Legacy awards were in a special category of their own at the Black Engineer of the Year Awards (BEYA) before 2016. But at the 30th annual conference, BEYA reintroduced the awards to celebrate people who have won the top BEYA since 1987.
Legacy awards recognize outstanding contributions to mentoring and talent development and excellence in the workforce. Over the last five years, the Historically Black College and University (HBCU) Engineering Deans Breakfast at BEYA has been the place for special recognition honorees to receive Legacy Awards.
This year, the Arlington W. Carter (1989 Black Engineer) Legacy Award goes to Charlisha (Charli) Greene. She is vice president of supply chain commodities in the Boeing Defense, Space & Security unit at The Boeing Company. Charlisha has a knack for creating campaigns that move her team toward its business goals.
She created the “Give and Expect Excellence—Tell the Story—Know the Impact” campaign to focus on suppliers. Another campaign “Grey Poupon” highlighted the value of relationships. This was instrumental during her role as a senior executive when a team was moved from operations into the supply chain. Greene used the campaign to help the organization feel welcome. Finally, the “Yellow Brick Road” campaign was created while setting new goals.
“Charli works to create a culture of inclusion, and her connection with people allows her to deliver the highest levels of performance. Charli truly embodies the professional excellence and leadership traits honored by BEYA,” said Pat Cazeau of The Boeing. Company
Johnny Jackson is the winner of the 2022 Dr. Wanda Austin Legacy award. A lead architect for national security space programs, Austin was the first Black woman to lead The Aerospace Corporation, a corporation that operates a federally funded research and development center on all aspects of space missions to military, civil, and commercial customers.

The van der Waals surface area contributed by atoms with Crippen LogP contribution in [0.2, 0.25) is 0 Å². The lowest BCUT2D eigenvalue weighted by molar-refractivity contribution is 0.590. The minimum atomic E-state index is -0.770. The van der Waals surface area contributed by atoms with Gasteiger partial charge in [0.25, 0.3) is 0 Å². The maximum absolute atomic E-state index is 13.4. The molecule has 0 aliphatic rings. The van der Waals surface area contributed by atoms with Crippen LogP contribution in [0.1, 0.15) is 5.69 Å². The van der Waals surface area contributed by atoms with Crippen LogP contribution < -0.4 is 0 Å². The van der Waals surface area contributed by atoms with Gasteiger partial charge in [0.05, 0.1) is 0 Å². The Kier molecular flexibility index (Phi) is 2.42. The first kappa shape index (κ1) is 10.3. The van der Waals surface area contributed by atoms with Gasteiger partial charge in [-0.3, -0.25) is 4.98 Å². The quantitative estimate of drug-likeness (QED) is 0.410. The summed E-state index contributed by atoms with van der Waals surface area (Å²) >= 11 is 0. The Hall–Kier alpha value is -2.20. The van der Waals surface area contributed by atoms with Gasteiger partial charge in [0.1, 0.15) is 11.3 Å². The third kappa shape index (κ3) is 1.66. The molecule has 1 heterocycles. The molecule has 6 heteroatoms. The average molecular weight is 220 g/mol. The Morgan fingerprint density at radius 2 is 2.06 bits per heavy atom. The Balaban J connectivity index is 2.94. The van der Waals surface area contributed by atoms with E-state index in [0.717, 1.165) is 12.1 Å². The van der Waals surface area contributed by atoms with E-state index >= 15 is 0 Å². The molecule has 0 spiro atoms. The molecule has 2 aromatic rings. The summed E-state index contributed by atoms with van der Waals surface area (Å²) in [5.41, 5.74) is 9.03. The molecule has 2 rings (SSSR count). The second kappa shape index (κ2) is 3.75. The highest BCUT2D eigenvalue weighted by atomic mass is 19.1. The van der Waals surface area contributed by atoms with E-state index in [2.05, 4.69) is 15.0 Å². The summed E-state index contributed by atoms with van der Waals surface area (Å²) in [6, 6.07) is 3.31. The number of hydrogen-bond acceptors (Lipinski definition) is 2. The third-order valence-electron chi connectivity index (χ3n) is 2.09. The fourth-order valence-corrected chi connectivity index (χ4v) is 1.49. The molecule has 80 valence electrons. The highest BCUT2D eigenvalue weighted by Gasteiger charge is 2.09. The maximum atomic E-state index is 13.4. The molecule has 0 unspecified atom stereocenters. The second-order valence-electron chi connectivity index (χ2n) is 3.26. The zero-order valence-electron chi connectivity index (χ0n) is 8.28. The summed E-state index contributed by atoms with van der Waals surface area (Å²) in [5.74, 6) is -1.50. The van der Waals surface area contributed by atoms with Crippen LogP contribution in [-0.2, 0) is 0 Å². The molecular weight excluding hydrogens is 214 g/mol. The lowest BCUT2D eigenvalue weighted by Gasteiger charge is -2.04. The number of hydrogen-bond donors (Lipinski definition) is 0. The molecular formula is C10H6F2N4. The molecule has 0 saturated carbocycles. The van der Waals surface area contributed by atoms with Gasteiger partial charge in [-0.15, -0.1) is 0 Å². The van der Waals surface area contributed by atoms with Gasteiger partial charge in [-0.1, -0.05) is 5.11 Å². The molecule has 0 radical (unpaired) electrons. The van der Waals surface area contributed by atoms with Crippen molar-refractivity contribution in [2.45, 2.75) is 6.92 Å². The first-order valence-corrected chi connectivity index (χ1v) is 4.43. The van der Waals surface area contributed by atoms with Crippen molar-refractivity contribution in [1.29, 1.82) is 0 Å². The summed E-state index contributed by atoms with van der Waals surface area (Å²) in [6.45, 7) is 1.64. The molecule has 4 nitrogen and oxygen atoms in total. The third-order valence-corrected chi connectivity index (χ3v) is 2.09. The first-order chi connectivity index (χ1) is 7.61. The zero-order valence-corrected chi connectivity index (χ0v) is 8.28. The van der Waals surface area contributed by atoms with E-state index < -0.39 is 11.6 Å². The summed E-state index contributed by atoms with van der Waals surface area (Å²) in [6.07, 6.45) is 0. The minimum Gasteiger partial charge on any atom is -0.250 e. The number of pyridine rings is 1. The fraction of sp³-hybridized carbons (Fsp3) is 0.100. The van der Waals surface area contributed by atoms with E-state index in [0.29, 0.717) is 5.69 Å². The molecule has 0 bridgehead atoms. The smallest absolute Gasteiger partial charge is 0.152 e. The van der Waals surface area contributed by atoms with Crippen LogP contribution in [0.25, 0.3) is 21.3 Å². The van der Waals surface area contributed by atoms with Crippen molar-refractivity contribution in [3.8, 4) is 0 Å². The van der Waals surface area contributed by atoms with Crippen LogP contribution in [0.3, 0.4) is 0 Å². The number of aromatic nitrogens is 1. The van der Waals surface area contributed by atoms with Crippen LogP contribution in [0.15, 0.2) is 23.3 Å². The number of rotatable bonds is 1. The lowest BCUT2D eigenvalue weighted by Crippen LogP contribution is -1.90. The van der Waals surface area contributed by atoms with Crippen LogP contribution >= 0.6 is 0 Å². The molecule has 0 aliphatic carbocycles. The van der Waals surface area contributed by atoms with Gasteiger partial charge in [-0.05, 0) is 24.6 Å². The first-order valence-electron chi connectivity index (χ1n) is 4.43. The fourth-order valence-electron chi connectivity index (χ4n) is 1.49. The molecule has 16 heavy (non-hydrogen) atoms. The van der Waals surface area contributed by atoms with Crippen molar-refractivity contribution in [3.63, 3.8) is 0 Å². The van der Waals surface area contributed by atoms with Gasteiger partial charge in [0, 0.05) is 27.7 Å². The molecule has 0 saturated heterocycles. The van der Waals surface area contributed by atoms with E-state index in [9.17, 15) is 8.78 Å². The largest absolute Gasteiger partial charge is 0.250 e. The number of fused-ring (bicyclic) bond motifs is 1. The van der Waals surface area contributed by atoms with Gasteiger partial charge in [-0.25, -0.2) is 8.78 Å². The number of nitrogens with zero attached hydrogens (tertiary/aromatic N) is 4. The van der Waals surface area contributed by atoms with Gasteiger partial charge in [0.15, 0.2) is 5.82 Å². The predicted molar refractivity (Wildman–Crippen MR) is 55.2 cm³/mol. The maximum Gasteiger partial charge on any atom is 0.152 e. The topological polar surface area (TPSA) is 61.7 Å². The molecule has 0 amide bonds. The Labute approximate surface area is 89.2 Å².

Jackson is a senior airfield civil engineer with Jacobs Engineering. Before relocating to Dallas, Jackson worked on the O’Hare Modernization Program, a $6.6 billion airfield reconfiguration program. Within Jacobs, Jackson serves in multiple roles. In addition to his daily activities, Jackson serves as the chair for Jacobs’ Black Employee Network Group, Harambee.
The network’s mission is to enhance the Black employee experience through recruitment, development, and retention. “He is committed to the development of Black engineering professionals, as indicated by his participation in Harambee, an internal Jacobs employee network chartered with recruiting and retaining Black employees,” said Michael Vonic of Jacobs.
The 2022 David Steward Legacy Award winner is Demetrias Jones. Steward is co-founder of World Wide Technology and the 2012 Black Engineer of the Year.
Jones is an IT manager responsible for customer experience application development at Textron Aviation. During the COVID-19 pandemic, his team built a suite of COVID-19 applications to help support the business through a challenging time.
All these tools were created by Jones’ team of determined individuals working together to provide the best support they could for their peers and the business. The suite of applications above won the Textron Corporate IT Innovation Award for COVID-19 Support.